Discover more from The Threat Prompt Newsletter
TP#2 Outpainting: Place Anyone Anywhere
Plus: Automate the Web with a chatbot
A warm welcome to our new subscribers - and a special thanks to the original crew. Now, on to this week’s ideas, where AI and Cybersecurity intersect…
A step towards sanitising or weaponising images at scale? Example use cases:
Mask credit card numbers
Make timeless (remove dates)
Create perfect physical access security passes from imperfect originals
Steps to replicate:
Find suitable input images (or make your own)
Experiment with different prompts and settings
Iterate until consistently passable outputs
Share what you came up with. Hit reply…
Protection: will traditional organisations make policy decisions to block software & websites with this capability? Aside from the nefarious use cases, imagine the visual office memes!
Detection: image analysis to detect tampered/AI-adjusted images. I will explore these in a future newsletter.
An essential software security challenge banks and other regulated entities face is detecting malicious code planted by insiders. Peer code review appears to be the most effective (under the right circumstances), with static analysis a very distant second. Source code reviews may detect suspect insider code. Still, from first-hand experience, it’s pretty hit-and-miss and depends on the scope and intent of the review work, the size of the code base and the familiarity of the code reviewer(s) with not just the source code but the build chain and glue scripts.
Key question: where does GPT-3 auditor do well, and where does it struggle?
Review the samples included and the results
Test GPT-3 auditor against famous backdoors - how does it fare?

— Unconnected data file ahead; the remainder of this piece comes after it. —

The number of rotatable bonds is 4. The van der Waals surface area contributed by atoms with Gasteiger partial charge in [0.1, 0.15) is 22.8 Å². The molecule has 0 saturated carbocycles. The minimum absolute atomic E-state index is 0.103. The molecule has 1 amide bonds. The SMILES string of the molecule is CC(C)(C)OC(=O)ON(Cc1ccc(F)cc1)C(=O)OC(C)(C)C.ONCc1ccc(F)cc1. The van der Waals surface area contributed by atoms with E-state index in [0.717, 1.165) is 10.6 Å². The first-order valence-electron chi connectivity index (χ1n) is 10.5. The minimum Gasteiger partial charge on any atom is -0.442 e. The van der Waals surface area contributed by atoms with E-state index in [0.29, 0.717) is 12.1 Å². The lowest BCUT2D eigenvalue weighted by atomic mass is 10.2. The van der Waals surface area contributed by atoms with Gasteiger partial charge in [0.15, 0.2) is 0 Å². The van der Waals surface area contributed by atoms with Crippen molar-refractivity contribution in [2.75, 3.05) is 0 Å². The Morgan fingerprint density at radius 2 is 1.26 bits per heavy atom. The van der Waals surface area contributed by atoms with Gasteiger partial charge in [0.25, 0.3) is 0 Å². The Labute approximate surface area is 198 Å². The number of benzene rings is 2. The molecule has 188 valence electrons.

Can one or more classes of backdoors be consistently flagged for human review?
How fast can an AI file FOIA requests? Perhaps not the best example, as FOIAs can be filed with a tweet to the data controller…. It’s an easy prediction that AI will automate the web for the masses: “Hey Siri, login to my primary bank account and transfer X to Emma”. Headless browsing in secure sandboxes will be a growth area.
There is nothing to say here except an obvious need to standardise AI content labelling for human and machine consumption.
What seems simple on the surface will quickly get complicated:
Is it AI generated?
Is it AI generated + human edited?
Is it a mix - some paragraphs one way, some another?
How about that image?
Plus, do we need to denote the heritage of the training set?
What about bias - do we need to mark whether the content was generated from an unbiased training set? And what does that mean?
What about business application code generated by AI that makes decisions in sensitive areas?
Watch this space get overly complicated fast…and quickly become politicised. Companies embracing AI will find themselves compelled to establish policies in how they mark AI content; this one example is just the tip of an enormous iceberg.
If you read one thing this week about AI, read this white paper. My favourite quote proposing how educators should respond:
“curriculum design focusing on collaboration between human and AI, opportunities to simulate real-world decision-making processes, the need to teach creative problem solving, improved teaching productivity”. How soon until employees cheat internal Computer Based Training with ChatGPT? Should education providers switch to “longer-form reports rather than resorting to in-house exam based testing where good use of AI technologies could actually be showcased.”
How is your/your kid’s school/college/university reacting to ChatGPT? Hit reply and let me know.
Procrasti-Blaster is helping people get unstuck. If you find yourself procrastinating this week…give it a try!
Click the emoji that best captures your reaction to this edition…
If your regulated business is struggling to market due to cyber risk, let me help you with Faster Cyber.
New To This Newsletter?
Subscribe here to get what I share next week.